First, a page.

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Utah scientists conduct COVID antibody trial to combat virus variants

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Developing a treatment to stop the COVID-19 Delta variant - a University of Utah study with Johns Hopkins University has a goal to do just that. (Photo: KUTV)

Developing a treatment to stop the COVID-19 Delta variant - a University of Utah study with Johns Hopkins University has a goal to do just that.

The trial’s intended to stop covid-related hospitalizations and to keep the virus from spreading.

Recent statewide data shows the Delta variant makes up for 80 percent of all new infections we’re seeing in Utah.

Medical leaders across the state expect those numbers to continue rising.

The trial in question involves a potential variant antibody treatment.

Officials are currently two-thirds of the way through the trials with everything expected to wrap up in August.

Since the study is volunteer-based, they need people who’ve tested positive for COVID-19 to join within five days of the initial diagnosis.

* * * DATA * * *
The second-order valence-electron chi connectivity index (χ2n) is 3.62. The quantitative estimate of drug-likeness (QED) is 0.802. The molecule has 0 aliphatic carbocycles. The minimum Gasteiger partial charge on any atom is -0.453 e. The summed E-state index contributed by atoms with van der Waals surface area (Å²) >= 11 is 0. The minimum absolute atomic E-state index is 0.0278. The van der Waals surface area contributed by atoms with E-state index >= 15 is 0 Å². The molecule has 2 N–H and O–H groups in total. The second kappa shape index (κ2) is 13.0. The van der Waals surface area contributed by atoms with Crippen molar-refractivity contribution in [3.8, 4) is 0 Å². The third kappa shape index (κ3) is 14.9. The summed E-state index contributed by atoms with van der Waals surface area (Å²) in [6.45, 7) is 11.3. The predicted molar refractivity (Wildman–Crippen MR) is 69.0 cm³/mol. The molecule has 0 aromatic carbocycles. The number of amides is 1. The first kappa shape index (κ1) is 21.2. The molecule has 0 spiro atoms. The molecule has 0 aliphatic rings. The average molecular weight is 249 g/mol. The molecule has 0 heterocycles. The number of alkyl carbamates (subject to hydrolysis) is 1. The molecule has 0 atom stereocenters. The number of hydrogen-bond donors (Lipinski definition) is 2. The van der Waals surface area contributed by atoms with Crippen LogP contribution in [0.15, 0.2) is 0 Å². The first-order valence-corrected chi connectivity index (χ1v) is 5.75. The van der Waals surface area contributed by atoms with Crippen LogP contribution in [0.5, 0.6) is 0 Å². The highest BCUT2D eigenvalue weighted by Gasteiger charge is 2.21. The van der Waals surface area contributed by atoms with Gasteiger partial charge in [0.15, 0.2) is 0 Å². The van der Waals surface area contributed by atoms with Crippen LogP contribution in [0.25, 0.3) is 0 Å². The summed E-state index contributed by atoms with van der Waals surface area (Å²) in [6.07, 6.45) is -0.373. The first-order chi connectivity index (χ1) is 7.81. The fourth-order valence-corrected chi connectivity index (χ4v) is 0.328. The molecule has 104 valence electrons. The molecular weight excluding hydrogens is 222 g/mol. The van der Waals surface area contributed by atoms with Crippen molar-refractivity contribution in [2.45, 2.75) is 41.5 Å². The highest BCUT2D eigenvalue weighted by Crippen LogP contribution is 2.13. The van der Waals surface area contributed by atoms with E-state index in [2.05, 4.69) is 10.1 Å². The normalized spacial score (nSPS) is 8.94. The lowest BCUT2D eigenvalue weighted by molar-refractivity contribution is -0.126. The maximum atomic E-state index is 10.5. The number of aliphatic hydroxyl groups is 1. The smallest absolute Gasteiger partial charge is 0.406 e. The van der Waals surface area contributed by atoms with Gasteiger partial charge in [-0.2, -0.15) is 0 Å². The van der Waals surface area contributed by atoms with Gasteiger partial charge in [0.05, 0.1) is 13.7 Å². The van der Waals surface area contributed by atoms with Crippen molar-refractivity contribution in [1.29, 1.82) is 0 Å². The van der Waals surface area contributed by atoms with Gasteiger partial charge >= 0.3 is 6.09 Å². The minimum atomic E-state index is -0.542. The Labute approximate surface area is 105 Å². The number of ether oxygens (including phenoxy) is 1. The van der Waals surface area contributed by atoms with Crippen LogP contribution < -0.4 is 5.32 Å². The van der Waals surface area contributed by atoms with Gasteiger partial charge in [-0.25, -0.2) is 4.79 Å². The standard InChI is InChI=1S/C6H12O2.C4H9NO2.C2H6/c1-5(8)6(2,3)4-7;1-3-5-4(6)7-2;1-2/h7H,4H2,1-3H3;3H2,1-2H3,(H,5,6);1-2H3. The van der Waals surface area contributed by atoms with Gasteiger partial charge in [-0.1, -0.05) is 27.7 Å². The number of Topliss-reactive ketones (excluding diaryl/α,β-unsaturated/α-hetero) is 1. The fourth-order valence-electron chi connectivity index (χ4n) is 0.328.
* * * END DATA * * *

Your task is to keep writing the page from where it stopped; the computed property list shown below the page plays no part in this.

Johns Hopkins Infectious Disease Doctor David Sullivan explained how the study works.

He shared that it's a randomized control trial and participants have a 50 percent chance of getting antibodies and a 50 percent chance of getting a control.

“You're participating and fighting covid. We do pay you to participate, those details you can find out from your local Utah team,” shared Dr. Sullivan.

He said so far Salt Lake’s been a great location for this trial.

It’s one of 12 active sites conducting the study now.

If you’re interested in joining, visit the study's website to find out if you’re eligible.

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